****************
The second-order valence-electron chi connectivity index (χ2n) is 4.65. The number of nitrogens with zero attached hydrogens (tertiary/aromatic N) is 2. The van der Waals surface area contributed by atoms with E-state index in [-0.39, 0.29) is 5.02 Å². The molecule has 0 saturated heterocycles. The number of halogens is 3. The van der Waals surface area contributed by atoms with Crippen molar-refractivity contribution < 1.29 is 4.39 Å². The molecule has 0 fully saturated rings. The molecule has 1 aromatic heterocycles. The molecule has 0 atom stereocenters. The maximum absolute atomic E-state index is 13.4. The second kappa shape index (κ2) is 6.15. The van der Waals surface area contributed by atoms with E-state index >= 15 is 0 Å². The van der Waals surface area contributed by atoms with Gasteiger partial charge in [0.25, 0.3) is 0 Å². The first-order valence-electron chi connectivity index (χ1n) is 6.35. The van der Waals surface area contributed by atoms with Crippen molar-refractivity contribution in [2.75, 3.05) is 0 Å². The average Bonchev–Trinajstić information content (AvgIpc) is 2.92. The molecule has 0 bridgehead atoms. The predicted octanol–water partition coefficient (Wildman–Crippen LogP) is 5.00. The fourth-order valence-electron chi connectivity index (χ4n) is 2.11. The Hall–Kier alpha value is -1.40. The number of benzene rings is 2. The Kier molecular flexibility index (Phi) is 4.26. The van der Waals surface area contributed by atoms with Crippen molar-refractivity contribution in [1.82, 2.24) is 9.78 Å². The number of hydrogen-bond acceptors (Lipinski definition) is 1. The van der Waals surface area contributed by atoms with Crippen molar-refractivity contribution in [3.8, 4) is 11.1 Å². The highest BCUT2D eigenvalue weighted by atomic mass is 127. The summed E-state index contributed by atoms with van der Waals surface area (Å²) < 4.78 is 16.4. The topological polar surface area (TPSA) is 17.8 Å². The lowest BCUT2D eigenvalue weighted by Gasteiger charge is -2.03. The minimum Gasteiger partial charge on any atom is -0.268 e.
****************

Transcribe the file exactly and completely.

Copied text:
The second-order valence-electron chi connectivity index (χ2n) is 4.65. The number of nitrogens with zero attached hydrogens (tertiary/aromatic N) is 2. The van der Waals surface area contributed by atoms with E-state index in [-0.39, 0.29) is 5.02 Å². The molecule has 0 saturated heterocycles. The number of halogens is 3. The van der Waals surface area contributed by atoms with Crippen molar-refractivity contribution < 1.29 is 4.39 Å². The molecule has 0 fully saturated rings. The molecule has 1 aromatic heterocycles. The molecule has 0 atom stereocenters. The maximum absolute atomic E-state index is 13.4. The second kappa shape index (κ2) is 6.15. The van der Waals surface area contributed by atoms with E-state index >= 15 is 0 Å². The van der Waals surface area contributed by atoms with Gasteiger partial charge in [0.25, 0.3) is 0 Å². The first-order valence-electron chi connectivity index (χ1n) is 6.35. The van der Waals surface area contributed by atoms with Crippen molar-refractivity contribution in [2.75, 3.05) is 0 Å². The average Bonchev–Trinajstić information content (AvgIpc) is 2.92. The molecule has 0 bridgehead atoms. The predicted octanol–water partition coefficient (Wildman–Crippen LogP) is 5.00. The fourth-order valence-electron chi connectivity index (χ4n) is 2.11. The Hall–Kier alpha value is -1.40. The number of benzene rings is 2. The Kier molecular flexibility index (Phi) is 4.26. The van der Waals surface area contributed by atoms with Crippen molar-refractivity contribution in [1.82, 2.24) is 9.78 Å². The number of hydrogen-bond acceptors (Lipinski definition) is 1. The van der Waals surface area contributed by atoms with Crippen molar-refractivity contribution in [3.8, 4) is 11.1 Å². The highest BCUT2D eigenvalue weighted by atomic mass is 127. The summed E-state index contributed by atoms with van der Waals surface area (Å²) < 4.78 is 16.4. The topological polar surface area (TPSA) is 17.8 Å². The lowest BCUT2D eigenvalue weighted by Gasteiger charge is -2.03. The minimum Gasteiger partial charge on any atom is -0.268 e.